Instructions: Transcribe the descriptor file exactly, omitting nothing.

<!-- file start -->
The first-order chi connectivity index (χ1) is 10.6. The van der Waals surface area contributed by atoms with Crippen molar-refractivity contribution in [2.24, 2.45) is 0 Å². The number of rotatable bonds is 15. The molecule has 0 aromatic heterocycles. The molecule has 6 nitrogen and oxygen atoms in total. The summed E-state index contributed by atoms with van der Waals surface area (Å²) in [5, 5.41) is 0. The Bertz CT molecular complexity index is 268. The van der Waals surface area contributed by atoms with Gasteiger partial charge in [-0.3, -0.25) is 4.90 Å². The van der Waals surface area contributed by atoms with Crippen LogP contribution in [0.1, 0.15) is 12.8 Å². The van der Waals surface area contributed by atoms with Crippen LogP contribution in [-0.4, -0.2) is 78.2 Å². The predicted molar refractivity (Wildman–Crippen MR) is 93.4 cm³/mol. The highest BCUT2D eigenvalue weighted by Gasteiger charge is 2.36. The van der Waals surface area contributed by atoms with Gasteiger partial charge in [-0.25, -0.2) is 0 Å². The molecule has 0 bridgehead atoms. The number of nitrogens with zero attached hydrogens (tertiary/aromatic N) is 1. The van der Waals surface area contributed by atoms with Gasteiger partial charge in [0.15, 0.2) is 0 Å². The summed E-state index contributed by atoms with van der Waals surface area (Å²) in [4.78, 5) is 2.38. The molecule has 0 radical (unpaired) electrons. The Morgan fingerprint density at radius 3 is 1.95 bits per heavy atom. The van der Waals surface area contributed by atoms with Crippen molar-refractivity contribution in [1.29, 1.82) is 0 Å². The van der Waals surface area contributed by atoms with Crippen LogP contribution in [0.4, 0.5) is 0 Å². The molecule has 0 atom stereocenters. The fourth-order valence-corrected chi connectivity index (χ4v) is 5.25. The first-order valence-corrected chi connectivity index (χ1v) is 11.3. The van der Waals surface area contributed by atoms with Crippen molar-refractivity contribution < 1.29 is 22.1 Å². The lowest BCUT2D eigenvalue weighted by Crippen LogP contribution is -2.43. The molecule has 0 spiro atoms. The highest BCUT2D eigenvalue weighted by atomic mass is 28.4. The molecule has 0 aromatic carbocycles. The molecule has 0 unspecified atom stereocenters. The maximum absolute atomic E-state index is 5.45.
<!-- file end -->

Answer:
The first-order chi connectivity index (χ1) is 10.6. The van der Waals surface area contributed by atoms with Crippen molar-refractivity contribution in [2.24, 2.45) is 0 Å². The number of rotatable bonds is 15. The molecule has 0 aromatic heterocycles. The molecule has 6 nitrogen and oxygen atoms in total. The summed E-state index contributed by atoms with van der Waals surface area (Å²) in [5, 5.41) is 0. The Bertz CT molecular complexity index is 268. The van der Waals surface area contributed by atoms with Gasteiger partial charge in [-0.3, -0.25) is 4.90 Å². The van der Waals surface area contributed by atoms with Crippen LogP contribution in [0.1, 0.15) is 12.8 Å². The van der Waals surface area contributed by atoms with Crippen LogP contribution in [-0.4, -0.2) is 78.2 Å². The predicted molar refractivity (Wildman–Crippen MR) is 93.4 cm³/mol. The highest BCUT2D eigenvalue weighted by Gasteiger charge is 2.36. The van der Waals surface area contributed by atoms with Gasteiger partial charge in [-0.25, -0.2) is 0 Å². The molecule has 0 bridgehead atoms. The number of nitrogens with zero attached hydrogens (tertiary/aromatic N) is 1. The van der Waals surface area contributed by atoms with Gasteiger partial charge in [0.15, 0.2) is 0 Å². The summed E-state index contributed by atoms with van der Waals surface area (Å²) in [4.78, 5) is 2.38. The molecule has 0 radical (unpaired) electrons. The Morgan fingerprint density at radius 3 is 1.95 bits per heavy atom. The van der Waals surface area contributed by atoms with Crippen molar-refractivity contribution in [1.29, 1.82) is 0 Å². The van der Waals surface area contributed by atoms with Crippen LogP contribution in [0.4, 0.5) is 0 Å². The molecule has 0 atom stereocenters. The fourth-order valence-corrected chi connectivity index (χ4v) is 5.25. The first-order valence-corrected chi connectivity index (χ1v) is 11.3. The van der Waals surface area contributed by atoms with Crippen molar-refractivity contribution < 1.29 is 22.1 Å². The lowest BCUT2D eigenvalue weighted by Crippen LogP contribution is -2.43. The molecule has 0 spiro atoms. The highest BCUT2D eigenvalue weighted by atomic mass is 28.4. The molecule has 0 aromatic carbocycles. The molecule has 0 unspecified atom stereocenters. The maximum absolute atomic E-state index is 5.45.